"That's just irritating and makes me wonder whether the person has proper professional boundaries," she says. "I recommend job seekers stick to plain white durable copy paper. You don't want your résumé to stand out for the wrong reason entirely."
Having grammatical errors
This should be obvious, but a surprising number of applicants still overlook the importance of basic grammar when pulling together their résumé.
"If the person can't put a sentence together properly on their résumé, what are their company emails likely to look like when I hire them?" asks Handrick. "In fact, misuse of any word may give me pause. I want to hire someone who can communicate with their peers and clients in writing, and whose work I don't have to double check to make sure it's correct. These days with free apps like Grammarly, there's really no reason to submit a résumé with grammatical errors."
Using flowery language
As bad as misusing words may be, the habit of applicants to use exaggerated language or flowery words to convey what could otherwise be stated simply and succinctly is also frowned upon.
"There seems to be a trend of adding a lot of fluffy words to résumés," says Cydney Koukol, chief communications officer for Talent Plus, an employee development organization. "When there is a bank of just words on a résumé that describe the person, a lot is lost and usually gets overlooked. … The fluff may be a reality but most of the time it's just that–fluff."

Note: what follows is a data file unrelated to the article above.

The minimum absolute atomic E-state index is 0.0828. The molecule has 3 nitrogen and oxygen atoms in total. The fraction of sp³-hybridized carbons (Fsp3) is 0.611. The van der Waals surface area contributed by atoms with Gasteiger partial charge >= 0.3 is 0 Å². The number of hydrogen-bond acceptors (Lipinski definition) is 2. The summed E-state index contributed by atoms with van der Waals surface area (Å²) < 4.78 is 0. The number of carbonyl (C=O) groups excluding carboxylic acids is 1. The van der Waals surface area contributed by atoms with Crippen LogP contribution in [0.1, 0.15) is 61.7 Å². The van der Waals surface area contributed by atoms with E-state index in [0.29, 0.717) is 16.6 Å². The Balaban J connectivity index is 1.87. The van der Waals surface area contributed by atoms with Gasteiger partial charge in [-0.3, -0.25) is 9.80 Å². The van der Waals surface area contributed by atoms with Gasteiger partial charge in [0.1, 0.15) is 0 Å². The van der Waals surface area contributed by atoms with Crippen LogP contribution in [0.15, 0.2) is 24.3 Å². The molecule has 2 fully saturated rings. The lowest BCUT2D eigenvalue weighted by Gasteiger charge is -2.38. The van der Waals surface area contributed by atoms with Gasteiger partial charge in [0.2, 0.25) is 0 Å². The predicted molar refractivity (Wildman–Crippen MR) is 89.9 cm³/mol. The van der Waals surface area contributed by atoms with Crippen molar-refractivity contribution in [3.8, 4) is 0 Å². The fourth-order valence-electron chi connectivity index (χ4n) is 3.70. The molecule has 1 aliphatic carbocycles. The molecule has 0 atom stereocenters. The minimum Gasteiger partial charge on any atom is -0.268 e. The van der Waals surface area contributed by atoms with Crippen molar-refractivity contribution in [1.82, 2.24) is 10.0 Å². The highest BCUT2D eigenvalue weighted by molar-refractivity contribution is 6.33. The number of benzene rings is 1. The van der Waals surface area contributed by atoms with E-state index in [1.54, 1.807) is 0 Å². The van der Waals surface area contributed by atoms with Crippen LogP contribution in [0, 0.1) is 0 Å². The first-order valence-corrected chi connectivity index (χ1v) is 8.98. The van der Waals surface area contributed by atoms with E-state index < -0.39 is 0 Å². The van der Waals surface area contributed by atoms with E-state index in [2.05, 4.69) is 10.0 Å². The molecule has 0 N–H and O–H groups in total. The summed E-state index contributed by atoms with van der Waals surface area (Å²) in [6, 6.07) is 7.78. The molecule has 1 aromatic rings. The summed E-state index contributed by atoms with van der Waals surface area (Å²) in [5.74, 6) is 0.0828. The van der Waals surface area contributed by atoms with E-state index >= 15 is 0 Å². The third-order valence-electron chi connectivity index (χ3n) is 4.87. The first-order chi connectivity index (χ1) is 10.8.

Using multiple pages
Perhaps the most common mistake made by applicants is including too much information in their résumé—letting it run for two or three pages. The motivation make sense: You have a lot of experience and want to convey it all. But think of your résumé from the perspective of the hiring manager who is having to sift through dozens or even hundreds of these. They're not getting past the first page and may even see multiple pages as a sign you don't respect their time.
"If the résumé is longer than a page, I dismiss it immediately," says Dana Case, director of operations at MyCorporation.com. "Résumés should be short and concise. One page will suffice no matter how many jobs you have had previously."
Packing in the text
Of course you think you have a lot of relevant experience and accomplishments you'd like to share with the selection committee. But that can sometimes lead to the urge to cram in every single bit of information onto a single page, fiddling with the font size and margins to fit as much detail as possible. And that doesn't impress the reader with your experience.